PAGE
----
Given Obama’s intellectual background, he might be closer to some sort of deist –like many of our Founding Fathers. To some extent that’s fairly representative of the greater U-S population anyway. You get a person who is a staunch Catholic despite not believing in anything related to the Bible, God, Christ, or really much of any of it other than some vague wish/faith that the universe has meaning. But the person was raised Catholic so he or she insists on expressing this vague feeling by pretending to be Catholic. Or Jewish, or Methodist, or whatever. A lot of religious people take their faith very seriously, but many more of them don’t (even if they think they do).
The president is not a Muslim, but why would it make a difference if he were? Did we ban Muslims from public office at some point? Does being a Muslim disqualify you for citizenship? When did we pass all these laws against being Muslim?
Why do we even give care what religion our presidents practice? Aren’t there more important things to worry about?
Examples of America’s collective IQ:
On the eve of the Iraq War, 69 percent of Americans thought Saddam Hussein was personally involved in 9/11. Four years later, 41 percent still did.
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Let’s not forget that in last year’s health care debate, some voters demanded that the government needs to “keep its hands off my Medicare.” Of course, if it did, there’d be no Medicare.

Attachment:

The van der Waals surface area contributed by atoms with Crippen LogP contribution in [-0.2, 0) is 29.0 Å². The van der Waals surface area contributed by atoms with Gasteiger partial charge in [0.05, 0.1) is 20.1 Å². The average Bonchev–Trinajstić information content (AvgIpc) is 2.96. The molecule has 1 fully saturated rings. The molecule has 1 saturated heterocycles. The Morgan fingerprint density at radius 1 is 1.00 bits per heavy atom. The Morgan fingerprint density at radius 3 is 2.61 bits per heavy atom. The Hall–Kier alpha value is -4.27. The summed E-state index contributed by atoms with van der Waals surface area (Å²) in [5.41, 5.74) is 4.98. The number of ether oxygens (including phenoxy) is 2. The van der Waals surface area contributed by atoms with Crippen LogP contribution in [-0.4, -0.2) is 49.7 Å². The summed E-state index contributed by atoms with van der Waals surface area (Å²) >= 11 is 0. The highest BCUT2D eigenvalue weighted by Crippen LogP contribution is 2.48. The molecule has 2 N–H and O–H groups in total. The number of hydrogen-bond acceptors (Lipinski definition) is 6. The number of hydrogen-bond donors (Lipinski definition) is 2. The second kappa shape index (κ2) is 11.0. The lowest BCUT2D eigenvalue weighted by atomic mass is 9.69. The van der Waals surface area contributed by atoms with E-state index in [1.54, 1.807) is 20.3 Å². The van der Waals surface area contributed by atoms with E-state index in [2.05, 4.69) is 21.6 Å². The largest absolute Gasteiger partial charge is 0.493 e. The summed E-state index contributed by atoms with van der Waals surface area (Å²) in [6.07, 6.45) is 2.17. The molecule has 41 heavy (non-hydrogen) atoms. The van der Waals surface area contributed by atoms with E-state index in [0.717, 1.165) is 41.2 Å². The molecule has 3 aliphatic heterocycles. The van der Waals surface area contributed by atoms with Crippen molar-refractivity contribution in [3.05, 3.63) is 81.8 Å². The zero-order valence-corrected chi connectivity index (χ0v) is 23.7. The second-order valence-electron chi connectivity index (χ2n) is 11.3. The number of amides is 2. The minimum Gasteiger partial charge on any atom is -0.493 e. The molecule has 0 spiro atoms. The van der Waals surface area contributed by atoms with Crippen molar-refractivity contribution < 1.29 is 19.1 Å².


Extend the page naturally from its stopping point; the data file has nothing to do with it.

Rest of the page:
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Polls show that a majority of Americans can’t name a single branch of government, or explain what the Bill of Rights is, and 24 percent can’t name the country America fought in the Revolutionary War. More than two-thirds of Americans don’t know what’s in Roe v. Wade. Two-thirds don’t know what the Food and Drug Administration does.
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Nearly half of Americans don’t know that states have two senators and more than half can’t name their congressman.
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A Gallup poll says 18 percent of Americans think the sun revolves around the earth.
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This same Pew organization did a massive year-long survey on religion in America two years ago and found that only half of Americans are aware that Judaism is an older religion than Christianity. In other words, half of America looks at books called the Old Testament and the New Testament and can’t figure out which one came first.
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And these are the idiots we want to weigh in on the minutia of policy both foreign and domestic?
The U-S has a long history of being taken in by the erroneous and the irrational: Salem witches, the “War of the Worlds” radio broadcast, phrenology, McCarthyism and eugenics are just a few choice examples.
The truth is, Americans often approach information with a particular mindset. There is, first, an inexorable desire to seek out information that supports only preexisting assumptions, a behavior psychologists call homophily.
The internet magnifies this echo-chamber effect. “Antirational junk thought has gained social respectability in the United States during the past half century,” writes Susan Jacoby in “The Age of American Unreason. “It has proved resistant to the vast expansion of scientific knowledge that has taken place during the same period.” Jacoby argues that long-standing American values like rugged individualism and the need to question authority have metastasized into reflexive anti-intellectualism and disdain for “eggheads,” “elites,” and pretty much anyone who might be described as credentialed. This irrationalism isn’t just ugly; it’s cancerous.
James Madison echoed the sentiments of the Founding Fathers when he wrote that “pure democracy” doesn’t work because “there is nothing to check… an obnoxious individual.” So far, he hasn’t been proven wrong.